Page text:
“When all the nadis that are now full of impurities become purified, then only can you successfully perform pranayama”.
- Hatha Yoga Pradipika, 2.4
Neti – cleansing your nasal passages with a saline solution.
Many people develop the habit of breathing through their mouths, simply because their noses are blocked. Your nose is designed for breathing; your mouth is not. So, before you attempt to do breathing exercises, it is best to start with some nasal cleansing.
Neti is an excellent means to cleanse your nasal passages and sinus cavities of pollution, dust, pollen and excess mucus. It is useful to everyone who lives in a modern city and works in an office, or takes public transport – or goes into shops, i.e. almost everyone. It is especially beneficial for people with asthma, allergies and other respiratory problems. You can do this simple, hygienic practice daily – preferably each morning just after you have brushed your teeth. At first you may want to practice neti in front of a mirror so that you can see the openings of your nostrils.
- You will need a small “neti pot”with a spout. These are available from most health food shops and online – also they are sold by many pharmacies and chemists. Fill the neti pot with the lukewarm water. Add approximately ½ teaspoon of fine sea salt and stir until the salt is absorbed.
- Leaning over a sink, inhale breath and hold your breath. Tighten the back of your throat as though you were about to gargle. Tilt your head to the left and pour the salt-water into your right nostril. Allow gravity to drain the water out through your left nostril. Do not inhale the water
- Blow your nose and repeat the procedure by tilting your head to the right and pouring the water through your left nostril. After performing neti on both sides, be sure to blow out all excess water.
Kapalabhati: purifying your breath, mind and body
The Sanskrit word “kapala” means skull; “bhati” denotes shining. In this exercise, you use your breath to cleanse your respiratory and circulatory systems. With regular practice, kapalabhati purifies your entire system so thoroughly that your face shines with good health and inner radiance.
The best time to do kapalabhati is right after practicing neti (see above), at the beginning of your pranayama session or before your meditation.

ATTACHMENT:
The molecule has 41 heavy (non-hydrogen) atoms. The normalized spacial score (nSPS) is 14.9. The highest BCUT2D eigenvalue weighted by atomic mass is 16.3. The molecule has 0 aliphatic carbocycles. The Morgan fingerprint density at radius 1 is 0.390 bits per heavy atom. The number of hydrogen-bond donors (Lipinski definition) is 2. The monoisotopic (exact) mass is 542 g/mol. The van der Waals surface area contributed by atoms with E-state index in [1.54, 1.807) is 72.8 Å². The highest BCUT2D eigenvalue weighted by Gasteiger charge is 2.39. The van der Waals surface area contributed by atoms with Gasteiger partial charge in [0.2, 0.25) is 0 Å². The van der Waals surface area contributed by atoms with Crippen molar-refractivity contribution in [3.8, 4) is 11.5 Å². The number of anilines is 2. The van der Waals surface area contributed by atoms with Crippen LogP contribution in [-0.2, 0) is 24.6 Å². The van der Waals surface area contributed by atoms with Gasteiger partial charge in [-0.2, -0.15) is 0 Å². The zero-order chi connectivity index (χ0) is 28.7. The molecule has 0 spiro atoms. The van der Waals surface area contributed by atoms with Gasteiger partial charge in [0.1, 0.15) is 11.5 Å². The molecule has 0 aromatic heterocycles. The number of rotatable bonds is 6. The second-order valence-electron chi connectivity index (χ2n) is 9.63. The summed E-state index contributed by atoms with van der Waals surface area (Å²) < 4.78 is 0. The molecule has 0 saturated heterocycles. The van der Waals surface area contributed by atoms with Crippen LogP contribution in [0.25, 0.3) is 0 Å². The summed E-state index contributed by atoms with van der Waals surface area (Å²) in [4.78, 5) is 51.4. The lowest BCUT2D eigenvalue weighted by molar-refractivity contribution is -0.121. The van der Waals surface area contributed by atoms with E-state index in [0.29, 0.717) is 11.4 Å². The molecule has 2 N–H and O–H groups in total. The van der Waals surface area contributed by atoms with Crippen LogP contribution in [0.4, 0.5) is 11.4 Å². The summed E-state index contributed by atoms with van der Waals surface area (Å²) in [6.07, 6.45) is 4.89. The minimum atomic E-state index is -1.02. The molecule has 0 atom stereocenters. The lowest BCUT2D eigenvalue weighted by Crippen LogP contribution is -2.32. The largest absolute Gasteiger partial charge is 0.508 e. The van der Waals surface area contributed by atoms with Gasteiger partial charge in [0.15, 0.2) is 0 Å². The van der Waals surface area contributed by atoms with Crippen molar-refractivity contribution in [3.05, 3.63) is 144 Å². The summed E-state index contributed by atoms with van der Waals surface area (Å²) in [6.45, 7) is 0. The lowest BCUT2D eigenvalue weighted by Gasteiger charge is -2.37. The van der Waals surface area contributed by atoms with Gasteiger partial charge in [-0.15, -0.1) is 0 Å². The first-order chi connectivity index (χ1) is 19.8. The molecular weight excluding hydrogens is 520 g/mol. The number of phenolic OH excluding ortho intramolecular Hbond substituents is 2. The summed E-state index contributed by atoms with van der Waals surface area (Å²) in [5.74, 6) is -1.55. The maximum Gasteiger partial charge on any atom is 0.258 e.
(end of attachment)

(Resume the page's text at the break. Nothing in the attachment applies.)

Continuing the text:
Kapalabhati cleanses your nasal passage, lungs and entire respiratory system while strengthening and increasing your lung capacity. It helps to drain your sinuses and eliminate accumulated mucus. It also eliminates carbon dioxide and other impurities from your blood stream, permitting the red-blood cells to suck in more oxygen. The additional oxygen enriches your blood and aids in the renewal of body tissues.
The movement of your diaphragm and abdominal contractions massage your stomach, liver, spleen, heart and pancreas. Your abdominal muscles are strengthened; digestion tends to improve.
Kapalabhati refreshes and invigorates your mind. You will probably experience an increased alertness as a result of the additional intake of fresh oxygen. Expect a feeling of exhilaration and an increase of mental clarity.
To do kapalabhati: Sit with your back straight and your head erect, preferably in a cross-legged position. If you are unable to sit cross-legged, sit on a straight-backed chair with your feet flat on the ground. Take 2-3 exaggerated deep breaths, then inhale and begin the rhythmic abdominal pumping as follows:
- Contract your abdominal muscles quickly. This causes your diaphragm to move up into your thoracic cavity, emptying the air from your lungs and pushing it out through your nostrils.
- Relax your abdominal muscles; passive inhalation takes place. Your lungs automatically inflate with air. Do not forcefully inhale.
Repeat this rapid pumping. End on an exhalation and then take 2-3 deep breaths to bring your breathing back to normal. This is one round of kapalabhati.
Start with three rounds of 20-25 pumpings each. Gradually increase this to a daily practice of 3-5 rounds of 30-50 pumpings each.
Caution: Kapalabhati should not be practiced during pregnancy or menstrual period. It is counter-indicated if you have a hernia, abdominal pain or cramping, high blood pressure or are experiencing an asthmatic attack.
The mechanics of kapalabhati can be a bit difficult to grasp; it is suggested that you learn to do it from a qualified yoga teacher.